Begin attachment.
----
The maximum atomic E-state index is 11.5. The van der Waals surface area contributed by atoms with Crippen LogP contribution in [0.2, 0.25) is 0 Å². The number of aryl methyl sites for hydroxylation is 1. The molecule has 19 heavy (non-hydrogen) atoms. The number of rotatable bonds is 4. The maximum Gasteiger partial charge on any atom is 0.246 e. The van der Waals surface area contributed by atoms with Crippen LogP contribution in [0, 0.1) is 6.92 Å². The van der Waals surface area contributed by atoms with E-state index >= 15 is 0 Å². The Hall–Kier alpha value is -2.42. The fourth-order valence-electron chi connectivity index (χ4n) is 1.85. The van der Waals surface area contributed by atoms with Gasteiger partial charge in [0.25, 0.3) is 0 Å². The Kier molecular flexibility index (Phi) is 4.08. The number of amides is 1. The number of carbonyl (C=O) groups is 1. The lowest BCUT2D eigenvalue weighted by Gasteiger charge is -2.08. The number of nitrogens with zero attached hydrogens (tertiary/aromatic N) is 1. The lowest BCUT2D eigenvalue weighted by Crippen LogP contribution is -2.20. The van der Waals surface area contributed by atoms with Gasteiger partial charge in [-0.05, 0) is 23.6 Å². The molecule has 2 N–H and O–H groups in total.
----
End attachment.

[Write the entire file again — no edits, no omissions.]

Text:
The maximum atomic E-state index is 11.5. The van der Waals surface area contributed by atoms with Crippen LogP contribution in [0.2, 0.25) is 0 Å². The number of aryl methyl sites for hydroxylation is 1. The molecule has 19 heavy (non-hydrogen) atoms. The number of rotatable bonds is 4. The maximum Gasteiger partial charge on any atom is 0.246 e. The van der Waals surface area contributed by atoms with Crippen LogP contribution in [0, 0.1) is 6.92 Å². The van der Waals surface area contributed by atoms with E-state index >= 15 is 0 Å². The Hall–Kier alpha value is -2.42. The fourth-order valence-electron chi connectivity index (χ4n) is 1.85. The van der Waals surface area contributed by atoms with Gasteiger partial charge in [0.25, 0.3) is 0 Å². The Kier molecular flexibility index (Phi) is 4.08. The number of amides is 1. The number of carbonyl (C=O) groups is 1. The lowest BCUT2D eigenvalue weighted by Gasteiger charge is -2.08. The number of nitrogens with zero attached hydrogens (tertiary/aromatic N) is 1. The lowest BCUT2D eigenvalue weighted by Crippen LogP contribution is -2.20. The van der Waals surface area contributed by atoms with Gasteiger partial charge in [-0.05, 0) is 23.6 Å². The molecule has 2 N–H and O–H groups in total.